Retail

US Foods Helps Restaurants Start Ghost Kitchens

US Foods Holding Corp., an Illinois-based food service distributor, has announced an initiative to help restaurant operators launch ghost kitchens.

With the new US Foods Ghost Kitchens program, the company said, customers can access resources to streamline the process of starting a ghost kitchen. Included is technology to choose menu options, a step-by-step guide to making decisions, marketing help and consultations with US Foods staff. US Foods did not provide the cost of the services.

Ghost kitchens, also referred to as dark or virtual kitchens, are professional food preparation and cooking facilities established to create delivery-only meals. The concept has emerged to capitalize on the rising popularity of takeout orders in the face of COVID-19.

“The Ghost Kitchens program was developed in response to growing interest among our customers, but we’ve also been tracking the trend, and ghost kitchens are projected to reach a $1 trillion global market by 2030, making them an attractive concept for operators even after dine-in restrictions are lifted,” said Jim Osborne, senior vice president of customer strategy and innovation at US Foods, in a statement.

Osborne also said because ghost kitchens are a departure from traditional brick-and-mortar eateries, independent owners may need help to start a new venture.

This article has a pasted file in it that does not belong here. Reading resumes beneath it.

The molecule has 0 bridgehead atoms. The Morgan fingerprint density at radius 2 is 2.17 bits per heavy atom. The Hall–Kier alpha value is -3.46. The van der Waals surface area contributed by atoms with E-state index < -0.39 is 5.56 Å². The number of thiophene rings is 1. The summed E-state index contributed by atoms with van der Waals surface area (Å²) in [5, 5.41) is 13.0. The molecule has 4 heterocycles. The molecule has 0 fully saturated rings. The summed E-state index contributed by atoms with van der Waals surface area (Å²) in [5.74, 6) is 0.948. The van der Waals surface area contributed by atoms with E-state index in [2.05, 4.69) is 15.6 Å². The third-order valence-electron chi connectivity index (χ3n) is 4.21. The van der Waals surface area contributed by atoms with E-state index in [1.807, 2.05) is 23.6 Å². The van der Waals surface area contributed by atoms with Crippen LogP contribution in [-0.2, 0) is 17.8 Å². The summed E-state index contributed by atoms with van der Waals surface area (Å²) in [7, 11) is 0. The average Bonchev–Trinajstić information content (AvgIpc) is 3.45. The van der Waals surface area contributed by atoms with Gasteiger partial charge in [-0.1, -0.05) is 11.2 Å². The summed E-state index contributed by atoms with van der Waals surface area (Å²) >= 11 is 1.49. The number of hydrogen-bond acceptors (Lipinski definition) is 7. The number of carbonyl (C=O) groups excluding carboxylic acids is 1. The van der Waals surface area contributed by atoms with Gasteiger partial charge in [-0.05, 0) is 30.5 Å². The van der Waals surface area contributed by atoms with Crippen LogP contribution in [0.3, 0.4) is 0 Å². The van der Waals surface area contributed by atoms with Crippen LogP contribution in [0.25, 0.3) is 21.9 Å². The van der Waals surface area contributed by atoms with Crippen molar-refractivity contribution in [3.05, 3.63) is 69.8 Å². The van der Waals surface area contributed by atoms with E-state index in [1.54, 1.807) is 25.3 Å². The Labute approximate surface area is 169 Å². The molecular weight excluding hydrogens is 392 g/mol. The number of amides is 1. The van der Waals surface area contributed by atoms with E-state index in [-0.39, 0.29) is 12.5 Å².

With dine-in restrictions due to COVID-19, most restaurants are experiencing challenges with dining room capacity. As a result, 75 percent of restaurant operators consider takeout to be their best growth opportunity, the company said.

In June, Legendary Restaurant Group Owner Chris Damian told PYMNTS despite knowing the impact the pandemic was coming in March, no one could do anything to stop it.

“I saw this was going to be really bad,” Damian said, adding that he remembered desperately trying to explain that to a third-party contractor earlier this year, without much success. “I told that person, I said, ‘This is going to be bad. And what I heard was ‘Oh, you’re crazy … this is going to be nothing.’ ”

Charlie Yi, CEO of sushi restaurant and ghost kitchen Zoku Sushi, told PYMNTS that digital-only kitchens have lower costs because staff and real estate expenses are lower.

“The billion-dollar question [is] how do you seize … the opportunities and advantages of ghost kitchens?” Yi said, noting it is a very different way of doing business in the restaurant realm. “When you start as a digital native — when you didn’t build your brand in the traditional way as a restaurant — how do you cope with that?”

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